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Bandit Bill
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PostPosted: Sun May 08, 2011 12:22 pm    Post subject: Reply with quote

I don't think you are being overly anal. The time and money involved in replacing/recovering data is far more expensive than an affordable back-up solution. It just makes sense.

$500 isn't bad for data recovery, I know someone that paid $3000 to have data recovered from a fire damaged hard drive. The data recovery company didn't even put the data onto another hard drive, it came back on DVD's. Pretty disgusting.

Yes you can do incremental back-ups with SuperDuper. Having a back-up of your 2TB is a good idea. They are cheap enough to make this cost effective.

As you mentioned, I suggest you create a 320GB partition the 2TB backup drive and clone your internal drive to that partition. This is what I would do. Because this is a back-up drive, if you every want to remove or resize that partition it isn't a big deal. All the data will still be on your primary drives.

I never thought about what to do with your Windows issue. I just re-read your post and noticed that after my reply.
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PostPosted: Fri Jul 29, 2011 10:45 pm    Post subject: External Firewire is Faster than Internal Reply with quote

mooblie wrote:
3. Probably not. The internal SATA drive (even if 5400rpm) will be faster.
Sorry "moobile", I must respectfully disagree.
My old model 1.1 mini with Firewire 400 is noticeably
faster with an external Firewire 7200 RPM Boot Drive
as opposed to an internal SATA 5400 RPM hard drive.

You don't have to Geekbench anything its noticeably faster!
The OP is using Firewire 800, he could ignore his little internal HD
and go all external. That would be the easiest.

Philip can verify that an external HD can be faster than an internal.
I assume he'll chime in sooner or later.
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Smallwheels
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PostPosted: Sun Aug 28, 2011 3:22 pm    Post subject: Reply with quote

I just used Carbon Copy Cloner to make a clone of my hard drive. This is in preparation to defragment my Mac Book. I want to check if the drive is bootable. What are the buttons to press during startup to make the computer boot from it? If everything works well and I shut off the computer and turn it on again, will it boot from the internal hard drive again? I'm supposing it will but I don't know if that previous command to start with the external disc becomes permanent.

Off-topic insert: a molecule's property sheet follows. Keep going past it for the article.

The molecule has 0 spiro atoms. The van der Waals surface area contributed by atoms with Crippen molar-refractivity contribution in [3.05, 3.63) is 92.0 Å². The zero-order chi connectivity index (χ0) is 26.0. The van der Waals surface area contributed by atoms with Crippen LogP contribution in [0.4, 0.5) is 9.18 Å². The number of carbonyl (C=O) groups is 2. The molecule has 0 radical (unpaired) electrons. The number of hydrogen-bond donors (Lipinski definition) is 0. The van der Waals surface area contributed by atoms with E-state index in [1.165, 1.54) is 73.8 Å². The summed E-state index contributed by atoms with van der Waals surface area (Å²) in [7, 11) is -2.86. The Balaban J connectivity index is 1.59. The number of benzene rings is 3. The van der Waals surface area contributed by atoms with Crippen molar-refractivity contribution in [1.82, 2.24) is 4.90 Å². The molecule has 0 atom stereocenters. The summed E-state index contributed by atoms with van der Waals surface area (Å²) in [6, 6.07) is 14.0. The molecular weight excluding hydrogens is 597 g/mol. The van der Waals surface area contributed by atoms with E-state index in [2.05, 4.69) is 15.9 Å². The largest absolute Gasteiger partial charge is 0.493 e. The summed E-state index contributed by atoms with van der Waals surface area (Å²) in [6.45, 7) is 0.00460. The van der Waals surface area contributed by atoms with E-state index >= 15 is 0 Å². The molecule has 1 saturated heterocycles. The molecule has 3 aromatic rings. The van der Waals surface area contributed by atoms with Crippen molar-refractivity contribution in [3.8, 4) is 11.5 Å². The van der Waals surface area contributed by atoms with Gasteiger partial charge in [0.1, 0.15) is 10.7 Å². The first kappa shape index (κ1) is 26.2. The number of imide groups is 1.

One thing I don't know is if my clone was a block level clone or not. The explanation of block level was clear. What wasn't clear was if my copy was a block level because I didn't see that choice in the setup choices anywhere. Making a block level clone would be pointless for defragmenting.

If the clone runs faster than the internal disc through the firewire 400 connection I could guess that it isn't a block level copy. The external disc spins at 7400 RPM. The above differing opinions about performance between an external 7400 RPM drive via firewire and an internal 5400 RPM drive run via sata has me confused.

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philiparcario
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PostPosted: Sun Aug 28, 2011 6:35 pm    Post subject: Reply with quote

okay turn your macbook pro off. then boot it. then plug in your external.


now go to system preferences .

click on the startup disk. if you made a proper clone you should get two choices first choice would be the internal second choice would be the external clone.

select the external click on the restart option. it will reboot and if you have a good clone it will boot with the external drive. i would like to think you gave the clone a different name so as not to be confused.


as to a fw400 hdd external working better then an internal drive the answer is it can be faster as a boot drive for a lot of reasons. your internal 5400 rpm drive may be 55 mb/s max it is only that fast when empty and that is for a long read of big files. it can have a random access of .5MB/s for a small file. the external fw400 will max at 40 or 45 MB/s on a long read of a big file but it can have a random access of 2 MB/s on a small file. that is 4x faster then the internal . also the external drive could be 1tb with 400gb of info lots and lots of room to do its thing the internal could be a 320gb hdd with 275gb of info not much room to do its thing. your question about moving to an external hdd and block copy and defragging is not applicable. the empty space on the external hdd should be clean and easy to use since you formatted it. what hurts a hdd is no long empty spots to write on. the clone should have one long clean spot when all is done.